They’re ‘joint appearances’

Dan Rather had it right years ago when he was a CBS News anchor.

He refused to call these political encounters featuring two or more candidates for public office “debates.” He referred to them — and perhaps he still does — as “joint appearances.”

So it is tonight when 10 Democrats stand shoulder-to-shoulder on a stage in Houston. They’ll field questions from ABC News broadcast journalists.

They aren’t participating in what we learned in high school and college as debates.

All of these events, and those that occurred for election cycles dating back to the dawn of the Television Age, have been simply “joint appearances.”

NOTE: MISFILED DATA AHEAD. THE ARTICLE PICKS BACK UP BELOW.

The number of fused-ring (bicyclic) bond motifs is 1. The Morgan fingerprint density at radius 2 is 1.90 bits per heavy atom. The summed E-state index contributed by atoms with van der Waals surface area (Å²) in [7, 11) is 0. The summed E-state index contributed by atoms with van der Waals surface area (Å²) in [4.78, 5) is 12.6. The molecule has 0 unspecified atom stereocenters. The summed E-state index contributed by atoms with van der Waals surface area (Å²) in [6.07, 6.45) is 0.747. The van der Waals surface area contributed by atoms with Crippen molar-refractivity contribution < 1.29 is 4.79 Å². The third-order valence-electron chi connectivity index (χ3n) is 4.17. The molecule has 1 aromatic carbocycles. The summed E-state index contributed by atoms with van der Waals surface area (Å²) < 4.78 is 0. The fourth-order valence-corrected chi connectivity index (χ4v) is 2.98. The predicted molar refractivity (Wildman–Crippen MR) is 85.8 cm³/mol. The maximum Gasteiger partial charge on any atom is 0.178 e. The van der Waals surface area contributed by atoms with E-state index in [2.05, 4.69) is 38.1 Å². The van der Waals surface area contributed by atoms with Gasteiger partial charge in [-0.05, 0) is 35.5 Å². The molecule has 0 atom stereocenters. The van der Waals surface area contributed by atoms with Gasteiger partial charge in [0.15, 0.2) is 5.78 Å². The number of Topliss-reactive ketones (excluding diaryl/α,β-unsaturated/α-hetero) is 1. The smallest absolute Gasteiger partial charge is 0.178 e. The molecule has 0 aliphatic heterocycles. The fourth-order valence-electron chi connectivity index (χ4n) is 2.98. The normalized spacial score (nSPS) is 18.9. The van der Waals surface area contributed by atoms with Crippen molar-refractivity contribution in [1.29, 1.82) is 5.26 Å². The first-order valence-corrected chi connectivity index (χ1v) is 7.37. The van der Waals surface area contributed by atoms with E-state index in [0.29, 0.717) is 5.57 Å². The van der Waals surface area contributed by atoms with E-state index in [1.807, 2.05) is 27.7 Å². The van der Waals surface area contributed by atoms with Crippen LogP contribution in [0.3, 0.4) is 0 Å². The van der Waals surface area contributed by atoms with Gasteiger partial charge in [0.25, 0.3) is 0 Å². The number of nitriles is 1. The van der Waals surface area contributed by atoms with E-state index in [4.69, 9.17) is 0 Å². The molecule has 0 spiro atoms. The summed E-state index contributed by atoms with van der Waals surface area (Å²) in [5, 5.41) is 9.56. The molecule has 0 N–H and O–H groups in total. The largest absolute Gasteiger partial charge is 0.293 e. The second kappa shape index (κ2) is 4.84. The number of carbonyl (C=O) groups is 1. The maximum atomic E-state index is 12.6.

I concede that I have lapsed into using the term “debate” to describe these events. It’s easier to type than “joint appearances.” That’s my bad. It’s an excuse, not a reason to misidentify what we’ve been watching since 1960.

This might seem trivial. I’m just going to refrain from this moment forward from referring to these televised events as debates … when they’re merely joint appearances.

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